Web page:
International students should
stay in the UK for longer,
says Home Secretary
10 June 2019
The Home Secretary has promised a more ‘flexible, sensible’ attitude towards immigration and has said he wants to see more international students coming to this country and remaining here to work after they graduate.
Sajid Javid wrote in the FT on Friday that he wants to change the rule that prevents foreign graduates from staying for no longer than six months. He said:
‘It makes no sense to send some of the brightest and most enterprising people in the world straight home after their time here.
‘If they’re coming here, studying in our great universities, if they want to work afterwards we should make it easier for them to stay and work, and not say, you’ve got to go back home, just for the sake of it.
‘We need a more positive attitude to this. I think the country would welcome this.’
International graduates are currently allowed to stay and work for up to three years in the US and Canada and up to four years in Australia.
CHANGING THE HOSTILE ENVIRONMENT
Foreign students contribute greatly to the UK economy, generating income for the local economy around the university and surrounding towns in the form of rents for landlords or retail spend. As they can pay as much as £35,000 for an undergrad degree, they also partly subsidise domestic student fees, which are capped at £9,250.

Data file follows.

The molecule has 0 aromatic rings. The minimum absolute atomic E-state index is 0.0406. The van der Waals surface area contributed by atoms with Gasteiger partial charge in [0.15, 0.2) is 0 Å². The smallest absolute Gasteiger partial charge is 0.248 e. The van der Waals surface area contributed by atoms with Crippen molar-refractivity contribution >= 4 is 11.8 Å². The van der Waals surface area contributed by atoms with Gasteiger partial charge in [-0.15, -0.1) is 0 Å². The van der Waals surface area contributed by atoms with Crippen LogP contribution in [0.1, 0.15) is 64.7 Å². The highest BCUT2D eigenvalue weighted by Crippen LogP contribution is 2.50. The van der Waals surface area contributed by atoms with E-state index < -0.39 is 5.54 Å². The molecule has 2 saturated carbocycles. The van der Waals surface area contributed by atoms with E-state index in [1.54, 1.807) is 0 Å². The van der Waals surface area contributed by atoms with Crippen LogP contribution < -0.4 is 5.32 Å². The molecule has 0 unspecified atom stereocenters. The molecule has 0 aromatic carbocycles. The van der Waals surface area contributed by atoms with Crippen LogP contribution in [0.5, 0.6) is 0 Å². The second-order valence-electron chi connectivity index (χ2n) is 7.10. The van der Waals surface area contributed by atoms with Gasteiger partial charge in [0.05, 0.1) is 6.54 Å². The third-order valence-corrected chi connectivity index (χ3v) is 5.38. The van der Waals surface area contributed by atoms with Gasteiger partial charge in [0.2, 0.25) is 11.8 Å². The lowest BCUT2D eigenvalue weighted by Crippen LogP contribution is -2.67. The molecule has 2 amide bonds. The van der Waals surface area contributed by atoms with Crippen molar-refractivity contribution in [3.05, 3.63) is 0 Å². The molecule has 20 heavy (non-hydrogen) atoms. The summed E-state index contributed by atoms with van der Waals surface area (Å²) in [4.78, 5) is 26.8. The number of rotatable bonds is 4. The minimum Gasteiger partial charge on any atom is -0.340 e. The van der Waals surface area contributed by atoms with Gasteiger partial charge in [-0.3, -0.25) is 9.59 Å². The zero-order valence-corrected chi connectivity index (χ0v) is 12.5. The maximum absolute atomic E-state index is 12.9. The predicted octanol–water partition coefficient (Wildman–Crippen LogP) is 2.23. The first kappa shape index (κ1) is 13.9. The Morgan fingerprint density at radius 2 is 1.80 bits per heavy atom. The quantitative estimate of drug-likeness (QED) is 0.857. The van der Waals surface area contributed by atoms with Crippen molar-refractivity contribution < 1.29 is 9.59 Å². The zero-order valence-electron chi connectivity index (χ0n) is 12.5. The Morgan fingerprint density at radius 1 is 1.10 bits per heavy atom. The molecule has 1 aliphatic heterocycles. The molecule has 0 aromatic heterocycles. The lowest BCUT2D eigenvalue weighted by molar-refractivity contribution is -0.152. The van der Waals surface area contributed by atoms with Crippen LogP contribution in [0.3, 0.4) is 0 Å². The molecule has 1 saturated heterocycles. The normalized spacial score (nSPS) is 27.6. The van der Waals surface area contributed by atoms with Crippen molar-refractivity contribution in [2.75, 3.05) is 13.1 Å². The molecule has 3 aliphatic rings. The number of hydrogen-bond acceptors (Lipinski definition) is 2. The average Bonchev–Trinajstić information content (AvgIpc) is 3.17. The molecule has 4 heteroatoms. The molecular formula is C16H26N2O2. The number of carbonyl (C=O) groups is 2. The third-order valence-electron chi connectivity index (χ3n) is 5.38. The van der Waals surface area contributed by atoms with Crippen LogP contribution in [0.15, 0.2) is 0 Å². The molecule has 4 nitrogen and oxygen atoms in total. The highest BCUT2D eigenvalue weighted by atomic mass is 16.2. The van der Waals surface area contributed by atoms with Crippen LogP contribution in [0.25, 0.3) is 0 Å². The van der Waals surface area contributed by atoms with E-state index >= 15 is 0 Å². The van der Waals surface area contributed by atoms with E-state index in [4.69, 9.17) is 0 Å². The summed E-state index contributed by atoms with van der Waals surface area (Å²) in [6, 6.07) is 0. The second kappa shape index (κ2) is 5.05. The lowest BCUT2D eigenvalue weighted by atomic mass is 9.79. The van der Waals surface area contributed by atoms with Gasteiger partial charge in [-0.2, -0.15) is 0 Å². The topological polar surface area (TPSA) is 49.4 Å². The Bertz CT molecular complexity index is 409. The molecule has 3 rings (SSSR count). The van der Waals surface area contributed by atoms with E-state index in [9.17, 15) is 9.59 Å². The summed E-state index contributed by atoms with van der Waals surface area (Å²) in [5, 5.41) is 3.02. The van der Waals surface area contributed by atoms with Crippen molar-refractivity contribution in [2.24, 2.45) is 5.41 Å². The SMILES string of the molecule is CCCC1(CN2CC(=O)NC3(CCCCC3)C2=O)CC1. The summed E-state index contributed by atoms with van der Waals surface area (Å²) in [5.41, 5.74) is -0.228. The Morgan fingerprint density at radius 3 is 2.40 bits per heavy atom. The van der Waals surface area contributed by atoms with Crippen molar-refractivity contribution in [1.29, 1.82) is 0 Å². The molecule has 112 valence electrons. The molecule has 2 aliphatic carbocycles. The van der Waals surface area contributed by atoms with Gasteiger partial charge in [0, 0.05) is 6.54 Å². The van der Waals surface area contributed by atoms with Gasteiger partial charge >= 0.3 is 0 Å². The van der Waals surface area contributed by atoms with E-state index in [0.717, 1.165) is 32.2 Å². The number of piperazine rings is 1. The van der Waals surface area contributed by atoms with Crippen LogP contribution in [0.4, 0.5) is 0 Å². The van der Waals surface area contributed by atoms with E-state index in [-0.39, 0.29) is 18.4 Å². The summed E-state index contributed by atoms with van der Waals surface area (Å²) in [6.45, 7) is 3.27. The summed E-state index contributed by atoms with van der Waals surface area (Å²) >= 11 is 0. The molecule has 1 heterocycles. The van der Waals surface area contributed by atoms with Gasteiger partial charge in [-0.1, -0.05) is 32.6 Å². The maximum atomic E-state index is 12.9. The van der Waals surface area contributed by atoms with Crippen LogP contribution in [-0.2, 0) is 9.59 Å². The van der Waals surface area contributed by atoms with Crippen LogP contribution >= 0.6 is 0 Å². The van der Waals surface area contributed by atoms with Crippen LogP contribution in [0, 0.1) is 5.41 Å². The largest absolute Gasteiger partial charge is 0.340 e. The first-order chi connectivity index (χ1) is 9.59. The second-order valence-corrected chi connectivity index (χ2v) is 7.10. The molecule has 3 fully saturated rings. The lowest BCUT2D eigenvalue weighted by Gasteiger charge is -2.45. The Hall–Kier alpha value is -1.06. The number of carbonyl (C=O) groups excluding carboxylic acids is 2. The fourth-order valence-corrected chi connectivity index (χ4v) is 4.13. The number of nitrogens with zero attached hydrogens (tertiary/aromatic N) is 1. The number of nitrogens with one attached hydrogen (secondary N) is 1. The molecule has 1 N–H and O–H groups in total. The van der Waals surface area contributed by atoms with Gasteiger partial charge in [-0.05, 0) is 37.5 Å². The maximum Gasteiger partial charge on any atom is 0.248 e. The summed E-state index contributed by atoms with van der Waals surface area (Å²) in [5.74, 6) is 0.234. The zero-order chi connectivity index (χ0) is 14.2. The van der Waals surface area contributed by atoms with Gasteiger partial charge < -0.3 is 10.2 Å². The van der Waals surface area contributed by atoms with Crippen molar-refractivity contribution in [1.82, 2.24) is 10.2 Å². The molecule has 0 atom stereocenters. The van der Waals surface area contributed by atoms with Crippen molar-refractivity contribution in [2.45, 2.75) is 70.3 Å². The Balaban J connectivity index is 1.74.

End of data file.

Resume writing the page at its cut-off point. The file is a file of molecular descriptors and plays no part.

The Home Secretary’s comments were welcomed by Tory MP Jo Johnson, the former universities minister, who is seeking to amend the Immigration Bill to change the six-month limit back to its previous timeline of two years. Johnson tweeted that this was ‘a real win for UK soft power.’
Javid has already tried to shelve the term ‘hostile environment’ for migrants and replace it with ‘compliance’. He has also pledged to scrap the annual immigration cap of ‘tens of thousands’ which was implemented eight years ago when Theresa May was Home Secretary but has never been achieved.
‘I would not have the target. It’s nonsense to set a target that you’re never going to meet.
‘Also it should be led by what you think the country needs, and that changes over time as well.’